Since the carrier-to- noise ratio (CNR) is very low in satellite transmissions - typically 10 to 18 dB - (the useful signal to be transmitted is only slightly above the background noise between transmitter and receiver), the signal is usually more resistant to interference with analog transmission using frequency modulation made; In the case of digital transmission, only modulation methods such as 4-PSK, 8-PSK, 16-APSK and 32-APSK are possible. Current satellites use 4-PSK or 8-PSK and thus a symbol rate of 2 or 3 bits per symbol.
The spectral distribution of a frequency-modulated FBAS signal in analog transmission is somewhat unfavorable, so that in poor reception conditions, images with low color saturation can still be transmitted well, but images with intense red tones tend to have so-called "fishy" (black and white smears).
The analog D2-MAC process developed in the 1980s , which works without a color subcarrier, is much more robust in this respect, even if that was not the primary development goal. It was particularly popular in northern countries.
The reception problems could be completely overcome with the error correction method of the fully digital television technology DVB-S .
The individual transmitters are lined up with a channel grid of 29.5 MHz, as with the Astra 1F. The bands of horizontal and vertical polarization are each shifted by half the channel grid. In the low band (10.7–11.9 GHz) there were mainly analogue transmitters whose signal was modulated with FM. Nevertheless, there are individual digital signals (DVB-S) that z. B. be modulated with an 8-PSK. The adjacent picture shows a recording of the spectrum (already after the LNB, horizontal polarization) from 1453 to 1653 MHz. Of the 7 covered channels, 5 analog (marked blue) and 2 digital (red) can be seen.
Time delay of the broadcast signals
Since the signals from the television transmitter to the satellite and back to the viewer must be sent, there is a delay between 239 ms (equator) and 270 ms (70th degree of latitude) compared to the transmitted signal.
This delay, which is also present with analog reception, increases further with digital reception by the following measures:
- MPEG-2 or MPEG-4 coding: pictures are rearranged, differences are formed compared to other pictures.
- Multiplexing of transmitters and buffering: interception of data rate peaks, division of the available data rate between several transmitters of a transponder.
The usual delay times for digital satellite reception are therefore one to five seconds.
Send and receive
The radio and television signals are sent to the satellite by an uplink station on uplink frequencies of 12.75 - 13.25 GHz, 13.75 - 14.5 GHz and 17.3 - 18.1 GHz. A separate transmitter unit with parabolic antenna is used for each transponder . These are located in uplink stations that either belong to the satellite operator who carries out the uplink for its customers there, or the customers (broadcasters) carry out the uplink with their own systems. This is particularly worthwhile for large broadcasters that use several transponders, because it saves the transmission route to the satellite operator's uplink station.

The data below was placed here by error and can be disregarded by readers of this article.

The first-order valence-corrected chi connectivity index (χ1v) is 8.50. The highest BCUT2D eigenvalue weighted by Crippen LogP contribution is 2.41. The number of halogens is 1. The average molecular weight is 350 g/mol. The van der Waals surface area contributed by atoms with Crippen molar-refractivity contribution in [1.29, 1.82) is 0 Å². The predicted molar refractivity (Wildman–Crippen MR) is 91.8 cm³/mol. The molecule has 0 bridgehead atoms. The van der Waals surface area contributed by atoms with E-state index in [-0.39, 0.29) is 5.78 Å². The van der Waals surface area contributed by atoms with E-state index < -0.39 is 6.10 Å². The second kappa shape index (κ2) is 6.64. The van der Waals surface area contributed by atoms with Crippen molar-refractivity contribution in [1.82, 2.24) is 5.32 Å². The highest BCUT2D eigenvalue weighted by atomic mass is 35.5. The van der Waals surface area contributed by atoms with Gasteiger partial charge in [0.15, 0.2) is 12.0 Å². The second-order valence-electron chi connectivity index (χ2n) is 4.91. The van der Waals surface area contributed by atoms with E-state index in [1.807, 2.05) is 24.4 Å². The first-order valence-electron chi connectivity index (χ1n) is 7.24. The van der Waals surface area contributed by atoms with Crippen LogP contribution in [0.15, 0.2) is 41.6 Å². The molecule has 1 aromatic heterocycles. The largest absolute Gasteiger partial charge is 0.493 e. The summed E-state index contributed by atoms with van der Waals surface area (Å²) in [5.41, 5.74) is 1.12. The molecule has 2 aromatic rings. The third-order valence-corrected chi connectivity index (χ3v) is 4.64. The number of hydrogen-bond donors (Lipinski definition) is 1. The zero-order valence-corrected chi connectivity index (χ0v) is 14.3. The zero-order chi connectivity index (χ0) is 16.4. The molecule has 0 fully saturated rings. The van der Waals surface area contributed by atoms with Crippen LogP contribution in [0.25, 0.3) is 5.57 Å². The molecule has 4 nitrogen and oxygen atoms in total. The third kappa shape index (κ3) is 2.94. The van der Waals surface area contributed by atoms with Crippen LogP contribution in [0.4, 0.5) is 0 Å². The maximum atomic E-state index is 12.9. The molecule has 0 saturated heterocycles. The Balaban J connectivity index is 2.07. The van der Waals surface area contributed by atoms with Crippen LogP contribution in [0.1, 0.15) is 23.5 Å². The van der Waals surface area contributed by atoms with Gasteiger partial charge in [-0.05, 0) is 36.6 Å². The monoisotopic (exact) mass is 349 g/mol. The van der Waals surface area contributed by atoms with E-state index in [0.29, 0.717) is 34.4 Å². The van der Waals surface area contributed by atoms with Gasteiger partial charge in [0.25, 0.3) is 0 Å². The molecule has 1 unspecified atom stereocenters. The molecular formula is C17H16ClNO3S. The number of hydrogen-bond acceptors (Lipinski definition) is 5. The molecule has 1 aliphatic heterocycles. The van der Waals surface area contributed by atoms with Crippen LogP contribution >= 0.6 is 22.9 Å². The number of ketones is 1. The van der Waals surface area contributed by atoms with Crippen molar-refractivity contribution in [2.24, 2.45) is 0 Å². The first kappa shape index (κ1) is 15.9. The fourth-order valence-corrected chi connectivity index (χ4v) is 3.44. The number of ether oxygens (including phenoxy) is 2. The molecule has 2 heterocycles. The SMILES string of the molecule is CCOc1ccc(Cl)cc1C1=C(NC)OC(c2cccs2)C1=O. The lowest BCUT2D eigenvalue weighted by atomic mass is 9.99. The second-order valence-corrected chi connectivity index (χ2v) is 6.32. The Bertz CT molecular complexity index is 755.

The satellite transmits on the downlink frequencies (10.7 - 11.7 GHz low band and 11.7 - 12.75 GHz high band) to the receiving antennas.
Basically, the signals are converted during satellite reception in the controllable active part of the parabolic antenna (LNB). Since a coaxial cable has a very high attenuation at the high satellite frequencies in the SHF range, the LNB converts the signals to the lower SAT IF frequencies (950–2150 MHz).
In Europe, only very few private radio broadcasters can be received via satellite. Local or regional private broadcasters, which are often market leaders in their broadcasting areas, consider the very expensive Europe-wide broadcasting to be uneconomical. Program providers often transmit their programs via satellite only for the signal feed of the FM transmitter. The situation is different in sparsely populated areas. In the USA, the SiriusXM company offers radio reception via satellite. The fees average $ 15 / month. In cities where high-rise buildings shade the signals, pseudolites sometimes take over the signal transmission.
In the Ku-band you need a satellite dish, an LNB and a satellite receiver for reception . In the L-band, an antenna integrated in the receiver and line of sight to the satellite are sufficient. Hundreds of German and European channels can be received free of charge via satellite. However, there are also some pay radio providers who offer various stations with special types of music for subscription.
- Satellite radio as a subtenant for satellite television
- Standalone satellite radio
- Dirk Halbedl: Satellite TV - the new practical book . 2015, ISBN 978-3-9817146-0-9
- Online satellite finder based on Google Maps
- Frequency assignments for the DBS satellites of the European countries ( Memento from June 4, 2013 in the Internet Archive ) (English)
- Link catalog on the topic of satellite television at curlie.org (formerly DMOZ )